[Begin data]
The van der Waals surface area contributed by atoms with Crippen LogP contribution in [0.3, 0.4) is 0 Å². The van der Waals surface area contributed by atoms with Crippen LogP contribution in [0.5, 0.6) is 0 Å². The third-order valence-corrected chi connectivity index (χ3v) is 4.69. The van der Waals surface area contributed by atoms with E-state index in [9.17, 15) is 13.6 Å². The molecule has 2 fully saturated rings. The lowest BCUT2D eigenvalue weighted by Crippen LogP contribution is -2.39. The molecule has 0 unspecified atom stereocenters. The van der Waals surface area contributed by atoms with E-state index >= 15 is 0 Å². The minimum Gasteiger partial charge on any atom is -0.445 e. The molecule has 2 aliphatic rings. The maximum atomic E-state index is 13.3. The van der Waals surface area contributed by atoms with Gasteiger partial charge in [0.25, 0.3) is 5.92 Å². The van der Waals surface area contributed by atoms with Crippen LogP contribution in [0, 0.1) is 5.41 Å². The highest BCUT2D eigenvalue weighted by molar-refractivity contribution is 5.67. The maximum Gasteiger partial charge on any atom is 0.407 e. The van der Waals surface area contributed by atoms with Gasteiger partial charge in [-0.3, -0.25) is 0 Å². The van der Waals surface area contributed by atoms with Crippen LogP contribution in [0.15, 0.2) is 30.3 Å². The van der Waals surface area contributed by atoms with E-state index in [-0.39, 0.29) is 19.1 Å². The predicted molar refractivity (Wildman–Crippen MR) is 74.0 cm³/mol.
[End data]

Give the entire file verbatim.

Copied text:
The van der Waals surface area contributed by atoms with Crippen LogP contribution in [0.3, 0.4) is 0 Å². The van der Waals surface area contributed by atoms with Crippen LogP contribution in [0.5, 0.6) is 0 Å². The third-order valence-corrected chi connectivity index (χ3v) is 4.69. The van der Waals surface area contributed by atoms with E-state index in [9.17, 15) is 13.6 Å². The molecule has 2 fully saturated rings. The lowest BCUT2D eigenvalue weighted by Crippen LogP contribution is -2.39. The molecule has 0 unspecified atom stereocenters. The van der Waals surface area contributed by atoms with E-state index >= 15 is 0 Å². The minimum Gasteiger partial charge on any atom is -0.445 e. The molecule has 2 aliphatic rings. The maximum atomic E-state index is 13.3. The van der Waals surface area contributed by atoms with Gasteiger partial charge in [0.25, 0.3) is 5.92 Å². The van der Waals surface area contributed by atoms with Crippen LogP contribution in [0, 0.1) is 5.41 Å². The highest BCUT2D eigenvalue weighted by molar-refractivity contribution is 5.67. The maximum Gasteiger partial charge on any atom is 0.407 e. The van der Waals surface area contributed by atoms with Gasteiger partial charge in [-0.3, -0.25) is 0 Å². The van der Waals surface area contributed by atoms with Crippen LogP contribution in [0.15, 0.2) is 30.3 Å². The van der Waals surface area contributed by atoms with E-state index in [-0.39, 0.29) is 19.1 Å². The predicted molar refractivity (Wildman–Crippen MR) is 74.0 cm³/mol.